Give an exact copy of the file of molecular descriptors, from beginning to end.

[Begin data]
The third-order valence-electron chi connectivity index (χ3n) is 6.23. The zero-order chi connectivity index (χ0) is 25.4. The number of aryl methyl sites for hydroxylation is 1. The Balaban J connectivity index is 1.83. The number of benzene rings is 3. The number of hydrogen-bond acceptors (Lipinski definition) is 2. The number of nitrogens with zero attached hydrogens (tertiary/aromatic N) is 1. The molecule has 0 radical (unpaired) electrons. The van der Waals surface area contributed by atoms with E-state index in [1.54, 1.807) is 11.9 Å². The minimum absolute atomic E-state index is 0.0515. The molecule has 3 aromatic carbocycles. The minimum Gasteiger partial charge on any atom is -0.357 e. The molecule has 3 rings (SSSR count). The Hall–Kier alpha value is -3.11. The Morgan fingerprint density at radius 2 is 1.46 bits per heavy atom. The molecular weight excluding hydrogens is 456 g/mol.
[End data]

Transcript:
The third-order valence-electron chi connectivity index (χ3n) is 6.23. The zero-order chi connectivity index (χ0) is 25.4. The number of aryl methyl sites for hydroxylation is 1. The Balaban J connectivity index is 1.83. The number of benzene rings is 3. The number of hydrogen-bond acceptors (Lipinski definition) is 2. The number of nitrogens with zero attached hydrogens (tertiary/aromatic N) is 1. The molecule has 0 radical (unpaired) electrons. The van der Waals surface area contributed by atoms with E-state index in [1.54, 1.807) is 11.9 Å². The minimum absolute atomic E-state index is 0.0515. The molecule has 3 aromatic carbocycles. The minimum Gasteiger partial charge on any atom is -0.357 e. The molecule has 3 rings (SSSR count). The Hall–Kier alpha value is -3.11. The Morgan fingerprint density at radius 2 is 1.46 bits per heavy atom. The molecular weight excluding hydrogens is 456 g/mol.